Despair not, gentle reader! More on this topic later.

July 17, 2009

What If We Are Wrong?

[Salvation #3]

What does it mean that our agreement on salvation appears to fall apart once we move from terms to definitions? Some of the implications are unsettling, at best:

1. That we—collectively, as the church—don't understand what the gospel is, apparently. Or particularly well, at least. Or well enough to explain it. Without contradicting or vexing other brothers and sisters who have spent just as much effort, study, and prayer to understand salvation as we have—if not more. Including those who have lived under persecution, who have sought truth with more desperation and at greater cost.

2. That there is a real possibility that many of us, individually, don't understand the gospel correctly. That we really don't know what we're talking about. Though we may think we do. Or at least act as if we do whenever we judge the salvation of those around us.

3. That those who sense these possibilities, who see the speck of error or uncertainty in our brother's eye and know what the mirror will reveal, live out their salvation with a gnawing insecurity about our apparent inability to get the story straight.

Insecurity would explain the gymnastics we require of people when we present the gospel—lest anyone fall short of the threshold due to our flawed understanding.
What if I miss a step in the recipe? What if I don't explain all necessary hoops? What if I forget the password? We act as if we fear we might be doing it all wrong—thwarting the great commission, even. As if someone's salvation was really up to us, dependent on how perfectly we make the pitch and close the deal.

Insecurity would explain our many lines in the sand, our lists of preferences, convictions, and doctrinal enemies. Our insistence on defining ourselves by our personal and denominational differences hints at a need to be recognized, approved, and proved right—or at least
more right than others. Where does the self-justification end? Splitting the church into micro-denominations, into pieces tiny enough finally that all members of our group agree with us? Would we then be content? Or is empire building necessary to buttress the worth and rightness of our opinions?

Insecurity would explain our longing for doctrinal absolutes and our passionate self-defense against ambiguity. We fear that our theological house of cards will come crashing down if we acknowledge any uncertainty. To acknowledge, even to myself, that I might have misunderstood
the gospel opens the door of possibility that I might be wrong about anything and everything. What else? How much? For how long? And what about my own salvation?

These are paralyzing questions.

July 12, 2009

Harmonizing the Scriptures

Allow me to pause in our discussion of salvation to briefly consider an interpretation issue. 

Many verses in the Bible seem to make no sense, or to be contrary to what we already believe is true, or -- worst of all -- to contradict what we thought the Bible said. Consider these examples, and how some might deal with the stickiness: 
  1. The Old Testament God seems grumpy, if not downright steamed. On the other hand, New Testament Jesus seems loving. But Jesus is God, and God is the same "yesterday, today, and forever." So, God isn't actually an angry God.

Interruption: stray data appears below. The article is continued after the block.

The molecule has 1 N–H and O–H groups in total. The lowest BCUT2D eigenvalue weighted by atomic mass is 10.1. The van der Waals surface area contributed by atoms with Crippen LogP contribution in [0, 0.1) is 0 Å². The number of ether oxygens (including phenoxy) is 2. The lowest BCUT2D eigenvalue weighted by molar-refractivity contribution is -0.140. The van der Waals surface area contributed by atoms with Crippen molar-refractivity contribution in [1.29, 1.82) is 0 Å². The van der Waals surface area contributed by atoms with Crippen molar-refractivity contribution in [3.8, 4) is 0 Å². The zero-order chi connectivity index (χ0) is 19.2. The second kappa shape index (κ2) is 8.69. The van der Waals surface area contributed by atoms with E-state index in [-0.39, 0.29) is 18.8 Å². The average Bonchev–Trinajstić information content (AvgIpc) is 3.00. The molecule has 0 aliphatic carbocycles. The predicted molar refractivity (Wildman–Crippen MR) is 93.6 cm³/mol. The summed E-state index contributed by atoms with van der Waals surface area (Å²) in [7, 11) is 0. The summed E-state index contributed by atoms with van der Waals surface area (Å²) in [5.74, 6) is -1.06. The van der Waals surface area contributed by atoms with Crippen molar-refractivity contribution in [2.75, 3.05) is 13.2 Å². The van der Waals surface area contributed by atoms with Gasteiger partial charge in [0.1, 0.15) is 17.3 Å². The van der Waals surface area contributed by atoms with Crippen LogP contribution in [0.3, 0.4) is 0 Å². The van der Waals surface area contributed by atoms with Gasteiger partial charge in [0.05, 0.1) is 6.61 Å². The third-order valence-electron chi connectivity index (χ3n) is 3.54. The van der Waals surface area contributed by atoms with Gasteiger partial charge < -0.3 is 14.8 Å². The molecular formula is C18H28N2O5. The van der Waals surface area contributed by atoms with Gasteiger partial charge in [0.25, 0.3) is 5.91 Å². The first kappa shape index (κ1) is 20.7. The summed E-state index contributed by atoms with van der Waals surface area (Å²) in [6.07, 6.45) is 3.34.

2. Creation took only six days. Fossils suggest that species popped out of the ooze over the course of millions of years. But "one day is with the Lord as a thousand years, and a thousand years as one day." So, creation actually took six thousand years -- and the fossils are wrong.
  3. Jesus said "Why do you call me good? No one is good except God alone." Therefore, Jesus is not equal to God, or Jesus doesn't realize that he is God incarnate. But Jesus also said "I and the Father are one." So, Jesus is actually equal to God -- and was probably just messing with the rich young ruler. Or it was a test.
We have a moment of doubt. We find another verse that dispels our doubt. We latch onto the second verse and ignore the first verse (or assign a new harmonized interpretation to it which may be totally contradictory to the actual words in the original verse). Verse 2 trumps verse 1. Problem solved. 

We explain away the problems by "harmonizing" the scriptures, and this is seen by many as a reasonable practice -- or even the definition of "rightly dividing" the Bible, and thus evidence of one's own advanced skill. How is this different, however, from simply picking the verses that seem true to us and declaring that these ones have the correct meaning? How objective is our filter for sifting through the contradictions? Where does our filter -- our presuppositions -- come from? 

The verses that already made sense to us? Circular reasoning. 

What we were taught in Sunday School, or at mother's knee, or in seminary? Traditions of men. 

What seems right in our own eyes? Ouch. 

More on this another day.

July 6, 2009

Are You Saved If...?

[Salvation #2]

Continuing from my previous post, many would say that salvation is the central issue of Christianity, the very heart of the gospel, but agreement on the meaning of the word appears to have eluded the church throughout most -- if not all -- of its history.

Let us consider what salvation actually means at the level of the individual. Would we say that someone is saved if ...
  1. he has begged for forgiveness of sins but feels no love, only terror, towards God?
  2. she is four years old and "just loves Jesus"?
  3. he is a (choose one) bigot / child abuser / bigamist / homosexual / addict?